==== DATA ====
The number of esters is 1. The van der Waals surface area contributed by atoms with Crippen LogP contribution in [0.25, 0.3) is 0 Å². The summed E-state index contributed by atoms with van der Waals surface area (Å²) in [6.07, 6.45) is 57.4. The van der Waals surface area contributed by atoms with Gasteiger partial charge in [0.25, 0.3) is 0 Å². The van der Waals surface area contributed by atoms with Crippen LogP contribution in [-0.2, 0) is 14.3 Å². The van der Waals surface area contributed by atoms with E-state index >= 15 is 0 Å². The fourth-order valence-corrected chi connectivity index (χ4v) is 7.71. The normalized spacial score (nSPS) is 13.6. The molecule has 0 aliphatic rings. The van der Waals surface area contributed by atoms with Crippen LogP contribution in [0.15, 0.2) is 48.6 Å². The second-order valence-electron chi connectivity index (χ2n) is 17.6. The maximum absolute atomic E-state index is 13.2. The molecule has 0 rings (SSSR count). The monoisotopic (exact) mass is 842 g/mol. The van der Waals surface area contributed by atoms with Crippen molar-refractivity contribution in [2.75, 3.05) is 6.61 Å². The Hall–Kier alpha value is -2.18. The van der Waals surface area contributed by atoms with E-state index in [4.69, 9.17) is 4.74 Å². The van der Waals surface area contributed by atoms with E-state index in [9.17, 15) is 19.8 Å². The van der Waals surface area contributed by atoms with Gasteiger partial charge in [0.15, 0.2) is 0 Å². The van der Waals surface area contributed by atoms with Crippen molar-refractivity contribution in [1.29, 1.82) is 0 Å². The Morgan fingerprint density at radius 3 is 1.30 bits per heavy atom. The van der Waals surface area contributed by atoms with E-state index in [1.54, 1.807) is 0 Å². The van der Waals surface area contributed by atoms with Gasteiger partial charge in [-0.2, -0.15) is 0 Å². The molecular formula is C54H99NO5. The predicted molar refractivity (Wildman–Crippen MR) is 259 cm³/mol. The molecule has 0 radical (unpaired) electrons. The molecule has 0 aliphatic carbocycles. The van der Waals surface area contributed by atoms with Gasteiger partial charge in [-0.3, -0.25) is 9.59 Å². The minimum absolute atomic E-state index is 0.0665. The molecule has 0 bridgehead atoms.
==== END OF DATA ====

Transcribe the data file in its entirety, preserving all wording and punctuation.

The number of esters is 1. The van der Waals surface area contributed by atoms with Crippen LogP contribution in [0.25, 0.3) is 0 Å². The summed E-state index contributed by atoms with van der Waals surface area (Å²) in [6.07, 6.45) is 57.4. The van der Waals surface area contributed by atoms with Gasteiger partial charge in [0.25, 0.3) is 0 Å². The van der Waals surface area contributed by atoms with Crippen LogP contribution in [-0.2, 0) is 14.3 Å². The van der Waals surface area contributed by atoms with E-state index >= 15 is 0 Å². The fourth-order valence-corrected chi connectivity index (χ4v) is 7.71. The normalized spacial score (nSPS) is 13.6. The molecule has 0 aliphatic rings. The van der Waals surface area contributed by atoms with Crippen LogP contribution in [0.15, 0.2) is 48.6 Å². The second-order valence-electron chi connectivity index (χ2n) is 17.6. The maximum absolute atomic E-state index is 13.2. The molecule has 0 rings (SSSR count). The monoisotopic (exact) mass is 842 g/mol. The van der Waals surface area contributed by atoms with Crippen molar-refractivity contribution in [2.75, 3.05) is 6.61 Å². The Hall–Kier alpha value is -2.18. The van der Waals surface area contributed by atoms with E-state index in [4.69, 9.17) is 4.74 Å². The van der Waals surface area contributed by atoms with E-state index in [9.17, 15) is 19.8 Å². The van der Waals surface area contributed by atoms with Gasteiger partial charge in [0.15, 0.2) is 0 Å². The van der Waals surface area contributed by atoms with Crippen molar-refractivity contribution in [1.29, 1.82) is 0 Å². The Morgan fingerprint density at radius 3 is 1.30 bits per heavy atom. The van der Waals surface area contributed by atoms with E-state index in [1.54, 1.807) is 0 Å². The van der Waals surface area contributed by atoms with Gasteiger partial charge in [-0.2, -0.15) is 0 Å². The molecular formula is C54H99NO5. The predicted molar refractivity (Wildman–Crippen MR) is 259 cm³/mol. The molecule has 0 radical (unpaired) electrons. The molecule has 0 aliphatic carbocycles. The van der Waals surface area contributed by atoms with Gasteiger partial charge in [-0.3, -0.25) is 9.59 Å². The minimum absolute atomic E-state index is 0.0665. The molecule has 0 bridgehead atoms.